October's Arizona Taco Festival Is Going to Be Bigger and Weirder

Goodbye Salt River Fields, hello WestWorld.
Goodbye Salt River Fields, hello WestWorld. Arizona Taco Festival
With the incendiary days of summer in the rear view, the fall festival season has arrived. Whether or not you're somebody who double-circles the Arizona Taco Festival on your calendar, you may want to give the mid-October event, one of the cornerstones of the fall festival run, some thought this year.

In less than two weeks, the 10th annual festival will kick off. Your window for enjoying $3 tacos from vendors across the Valley will fly open from 11 a.m. to 7 p.m., on both October 12 and 13. For its first double-digit anniversary, the festival has been dreamed to be bigger, spicier, and weirder.

The key to the latest incarnation of the festival is that the sunburned lines of Salt River Fields will be history. The festival has traded its old digs for WestWorld — the giant, 300,000-square-foot north Scottsdale venue brimming with indoor-outdoor potential.

“WestWorld offers us some logistical opportunities that we didn’t have before in Salt River Fields,” organizer Rick Phillips says. “It will be better because of the venue, the shape of it, and the flow.”

This year, your flow from taco to taco to taco to taco might even have a few non-taco detours.

For one, lucha libre wrestlers will be squaring off not in an open field but in a ring with stadium seating. “Let’s get this giant tent,” Phillips says, tracing the thinking that led to the upgrade. “We’ll also have bleacher seating to create an arena. And we’ll also have 80 feet of bar in there. And when the wrestlers aren’t wrestling, we’ll have bands and DJs. We’re going to turn it into the heartbeat, the epicenter of crazy for the event.”

This gathering place — just one of the festival’s many — aims to have a vibe, Phillips says, “like a Tarantino or Robert Rodriguez movie set — the feeling of, ‘Where am I? I’m not in Phoenix anymore.’”

click to enlarge Hamburger fry bread from Grandma's Navajo Fry Bread. - MELISSA FOSSUM
Hamburger fry bread from Grandma's Navajo Fry Bread.
Melissa Fossum
In our hub of wood-grilled carne asada tacos, Korean fried chicken tacos, drowned tacos, buche tacos, fry bread tacos, and tortillas flat and folded in a beautiful profusion of forms, this year’s Arizona Taco Festival looks to be worth a trip to north Scottsdale and some prime Saturday or Sunday stomach real estate. In addition to an expanded roster of events, the new venue’s 300-acre-plus “taco playground” will host, Phillips says, “more restaurants than we’ve ever had in the past.”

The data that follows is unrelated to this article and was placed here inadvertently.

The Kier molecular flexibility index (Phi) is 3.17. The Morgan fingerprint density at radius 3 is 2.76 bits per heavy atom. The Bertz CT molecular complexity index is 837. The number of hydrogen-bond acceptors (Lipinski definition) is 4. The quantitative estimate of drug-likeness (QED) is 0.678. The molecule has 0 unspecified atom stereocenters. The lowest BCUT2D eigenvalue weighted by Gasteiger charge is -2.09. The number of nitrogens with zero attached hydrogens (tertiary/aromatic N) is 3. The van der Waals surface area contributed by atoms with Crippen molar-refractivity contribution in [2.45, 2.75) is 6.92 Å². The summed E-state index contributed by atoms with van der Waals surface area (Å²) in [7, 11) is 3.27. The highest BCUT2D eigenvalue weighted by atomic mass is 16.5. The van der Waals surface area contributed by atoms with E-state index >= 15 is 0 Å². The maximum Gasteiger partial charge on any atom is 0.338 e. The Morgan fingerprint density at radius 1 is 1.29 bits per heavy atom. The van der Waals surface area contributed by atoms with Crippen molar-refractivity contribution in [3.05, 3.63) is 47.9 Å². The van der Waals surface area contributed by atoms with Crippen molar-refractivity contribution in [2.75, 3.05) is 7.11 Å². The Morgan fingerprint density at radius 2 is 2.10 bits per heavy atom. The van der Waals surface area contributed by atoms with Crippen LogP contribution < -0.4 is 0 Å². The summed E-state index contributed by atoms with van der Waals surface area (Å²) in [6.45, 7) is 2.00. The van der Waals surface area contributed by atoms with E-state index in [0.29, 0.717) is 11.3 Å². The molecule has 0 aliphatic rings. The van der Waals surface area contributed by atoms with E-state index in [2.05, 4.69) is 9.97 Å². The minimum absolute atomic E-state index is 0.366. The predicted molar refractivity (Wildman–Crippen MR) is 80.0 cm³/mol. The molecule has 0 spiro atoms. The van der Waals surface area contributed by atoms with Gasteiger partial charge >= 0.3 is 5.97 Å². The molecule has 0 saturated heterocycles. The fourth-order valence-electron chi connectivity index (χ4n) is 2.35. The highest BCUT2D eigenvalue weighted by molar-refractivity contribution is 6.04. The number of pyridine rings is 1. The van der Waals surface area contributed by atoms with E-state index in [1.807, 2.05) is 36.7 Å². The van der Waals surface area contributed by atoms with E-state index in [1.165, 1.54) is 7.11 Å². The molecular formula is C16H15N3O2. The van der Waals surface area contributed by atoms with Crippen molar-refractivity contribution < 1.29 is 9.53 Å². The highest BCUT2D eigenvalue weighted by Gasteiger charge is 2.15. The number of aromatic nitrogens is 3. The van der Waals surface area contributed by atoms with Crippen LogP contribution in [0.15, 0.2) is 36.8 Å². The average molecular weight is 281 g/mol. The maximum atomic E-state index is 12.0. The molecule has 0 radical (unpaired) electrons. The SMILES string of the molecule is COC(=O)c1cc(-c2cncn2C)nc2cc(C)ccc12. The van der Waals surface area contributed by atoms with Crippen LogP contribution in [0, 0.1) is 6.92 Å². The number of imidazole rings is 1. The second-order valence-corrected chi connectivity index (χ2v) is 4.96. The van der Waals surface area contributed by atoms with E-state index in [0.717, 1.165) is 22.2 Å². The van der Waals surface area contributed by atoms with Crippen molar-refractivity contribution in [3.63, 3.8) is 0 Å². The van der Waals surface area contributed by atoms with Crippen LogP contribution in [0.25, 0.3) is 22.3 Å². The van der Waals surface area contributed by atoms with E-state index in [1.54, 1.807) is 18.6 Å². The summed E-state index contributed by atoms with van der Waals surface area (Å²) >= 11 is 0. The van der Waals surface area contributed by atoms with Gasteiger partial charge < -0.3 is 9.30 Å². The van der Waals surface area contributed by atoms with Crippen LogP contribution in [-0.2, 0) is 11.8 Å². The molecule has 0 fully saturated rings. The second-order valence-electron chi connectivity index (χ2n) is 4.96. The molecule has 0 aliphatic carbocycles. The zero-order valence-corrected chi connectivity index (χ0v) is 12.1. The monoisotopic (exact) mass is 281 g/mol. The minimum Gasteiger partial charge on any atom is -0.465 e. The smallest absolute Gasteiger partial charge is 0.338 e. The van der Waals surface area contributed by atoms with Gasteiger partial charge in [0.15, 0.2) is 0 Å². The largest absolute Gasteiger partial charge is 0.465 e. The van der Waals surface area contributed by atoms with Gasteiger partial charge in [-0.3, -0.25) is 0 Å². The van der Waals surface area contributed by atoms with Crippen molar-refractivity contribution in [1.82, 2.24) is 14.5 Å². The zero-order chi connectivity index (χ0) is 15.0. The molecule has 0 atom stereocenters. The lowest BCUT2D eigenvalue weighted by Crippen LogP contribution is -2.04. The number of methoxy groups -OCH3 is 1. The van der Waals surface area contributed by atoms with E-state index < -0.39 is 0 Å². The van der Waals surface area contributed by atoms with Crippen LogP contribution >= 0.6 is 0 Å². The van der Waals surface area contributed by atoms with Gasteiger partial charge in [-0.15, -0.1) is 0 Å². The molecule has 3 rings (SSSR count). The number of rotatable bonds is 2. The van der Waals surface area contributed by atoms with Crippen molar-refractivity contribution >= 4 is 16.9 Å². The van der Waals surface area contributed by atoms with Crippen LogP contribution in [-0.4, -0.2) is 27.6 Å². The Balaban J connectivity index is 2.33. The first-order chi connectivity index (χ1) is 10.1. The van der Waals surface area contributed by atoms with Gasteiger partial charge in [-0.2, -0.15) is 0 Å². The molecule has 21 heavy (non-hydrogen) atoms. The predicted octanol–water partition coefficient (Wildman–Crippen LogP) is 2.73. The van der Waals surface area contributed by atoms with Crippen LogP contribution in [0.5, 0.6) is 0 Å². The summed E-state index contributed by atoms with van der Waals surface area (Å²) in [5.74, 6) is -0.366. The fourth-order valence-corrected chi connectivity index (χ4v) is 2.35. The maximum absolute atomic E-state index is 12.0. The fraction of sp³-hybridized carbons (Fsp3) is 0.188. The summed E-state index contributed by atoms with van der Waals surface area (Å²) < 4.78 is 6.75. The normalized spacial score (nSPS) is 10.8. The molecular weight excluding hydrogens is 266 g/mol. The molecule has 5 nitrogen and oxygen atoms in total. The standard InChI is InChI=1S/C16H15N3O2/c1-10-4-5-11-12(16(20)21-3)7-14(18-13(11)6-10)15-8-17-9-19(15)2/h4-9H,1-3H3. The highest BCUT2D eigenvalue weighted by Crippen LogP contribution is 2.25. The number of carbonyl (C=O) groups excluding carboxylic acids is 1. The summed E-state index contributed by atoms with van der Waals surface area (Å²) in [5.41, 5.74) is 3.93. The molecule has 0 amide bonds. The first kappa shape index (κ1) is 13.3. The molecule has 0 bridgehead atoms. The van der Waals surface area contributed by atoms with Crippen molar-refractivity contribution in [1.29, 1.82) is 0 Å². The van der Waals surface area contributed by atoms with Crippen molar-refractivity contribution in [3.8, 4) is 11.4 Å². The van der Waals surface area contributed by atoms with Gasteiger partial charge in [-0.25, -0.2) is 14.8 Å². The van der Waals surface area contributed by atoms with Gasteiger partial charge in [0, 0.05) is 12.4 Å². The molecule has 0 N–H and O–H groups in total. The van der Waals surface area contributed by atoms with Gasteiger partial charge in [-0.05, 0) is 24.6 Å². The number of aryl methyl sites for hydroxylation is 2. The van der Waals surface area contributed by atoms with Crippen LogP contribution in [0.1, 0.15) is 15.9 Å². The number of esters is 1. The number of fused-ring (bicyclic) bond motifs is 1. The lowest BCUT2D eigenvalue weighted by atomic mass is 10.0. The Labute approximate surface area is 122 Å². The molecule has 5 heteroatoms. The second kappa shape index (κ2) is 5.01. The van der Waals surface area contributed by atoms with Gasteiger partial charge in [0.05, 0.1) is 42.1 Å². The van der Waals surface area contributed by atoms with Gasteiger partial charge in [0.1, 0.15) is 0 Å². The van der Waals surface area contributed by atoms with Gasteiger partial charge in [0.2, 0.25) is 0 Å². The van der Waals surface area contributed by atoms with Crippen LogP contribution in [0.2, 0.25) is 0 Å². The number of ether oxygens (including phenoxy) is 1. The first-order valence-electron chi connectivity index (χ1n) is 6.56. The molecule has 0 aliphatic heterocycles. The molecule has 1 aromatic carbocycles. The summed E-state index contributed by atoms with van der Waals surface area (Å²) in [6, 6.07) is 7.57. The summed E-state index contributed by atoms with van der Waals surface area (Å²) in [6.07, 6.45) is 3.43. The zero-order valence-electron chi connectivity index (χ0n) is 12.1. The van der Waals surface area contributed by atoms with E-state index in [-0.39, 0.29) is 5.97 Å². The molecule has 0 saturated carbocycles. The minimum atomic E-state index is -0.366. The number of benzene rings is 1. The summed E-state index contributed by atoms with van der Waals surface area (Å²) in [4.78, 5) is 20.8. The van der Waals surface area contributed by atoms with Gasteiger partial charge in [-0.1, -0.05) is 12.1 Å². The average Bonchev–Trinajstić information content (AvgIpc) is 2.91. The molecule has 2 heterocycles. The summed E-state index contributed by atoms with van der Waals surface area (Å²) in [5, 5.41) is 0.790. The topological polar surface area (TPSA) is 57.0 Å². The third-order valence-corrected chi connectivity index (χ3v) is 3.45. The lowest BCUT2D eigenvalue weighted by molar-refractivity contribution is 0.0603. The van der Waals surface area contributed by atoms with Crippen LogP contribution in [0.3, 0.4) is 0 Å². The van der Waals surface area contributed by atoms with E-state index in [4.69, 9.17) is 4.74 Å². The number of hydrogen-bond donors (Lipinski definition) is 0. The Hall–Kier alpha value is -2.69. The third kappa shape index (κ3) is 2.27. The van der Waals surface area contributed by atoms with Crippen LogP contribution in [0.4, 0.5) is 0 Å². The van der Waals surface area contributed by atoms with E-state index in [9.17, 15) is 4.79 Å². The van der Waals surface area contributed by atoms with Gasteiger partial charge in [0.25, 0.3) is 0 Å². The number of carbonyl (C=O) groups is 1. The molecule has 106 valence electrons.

There should be more than 50, all competing for $10,000 in prize money. Tickets will cost you far less: $15 per general admission ticket, plus $3 per taco with no limits but your own.

The early lineup of participating restaurants winds into barbecue and mariscos and all over the taco map; a few of the most promising entrants include Taco Chelo, Vecina, and Emerson Frybread. (In the front of my mind, with little effort, I can still taste the hot-and-chewy beef taco I downed from Emerson at this event two years ago.)

Some of the events look pretty wild.

New this year, there will be a hot sauce tent orchestrated by Vic Clinco, compiler of the largest hot sauce collection in the U.S. This notorious heat seeker will be curating a roster of hot sauce brands that will be available for sampling, sauces ranging from local standouts like Big Reds to national leaders like CaJohns. Access to the tent will run you $10.

click to enlarge Taco assembly will be going down en masse at this year's Arizona Taco Festival. - JACOB TYLER DUNN
Taco assembly will be going down en masse at this year's Arizona Taco Festival.
Jacob Tyler Dunn
This year, Phillips and the festival will be taking the standard chef’s cooking demo and “turning it on its ear.” A souped-up, interactive cooking demo will see festival attendees at long farm tables, Phillips says, “cooking rainbow churros, wacky elotes” rather than idly watching professionals instruct through culinary maneuvers.

There will still be the tent with a triple-digit number of tequilas — but also mezcal, sotol, and bacanora.

There will be a taco-eating contest, a spectacle of attendees eating super-hot peppers like the Carolina Reaper,  a $150 VIP option that scores you access to a highfalutin cantina, and a costumed Chihuahua beauty pageant. There will even be a couple getting married front and center on a Taco Festival stage, in a Saturday ceremony themed after the Day of the Dead.

And there will be us, there, covering the event. We wouldn’t miss something so taco-centric and strange. Stay tuned for an on-the-ground report. 
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Chris Malloy, former food editor and current food critic at Phoenix New Times, has written for various local and national outlets. He has scrubbed pots in a restaurant kitchen, earned graduate credit for a class about cheese, harvested garlic in Le Marche, and rolled pastas like cappellacci stuffed with chicken liver. He writes reviews but also narrative stories on the food world's margins.
Contact: Chris Malloy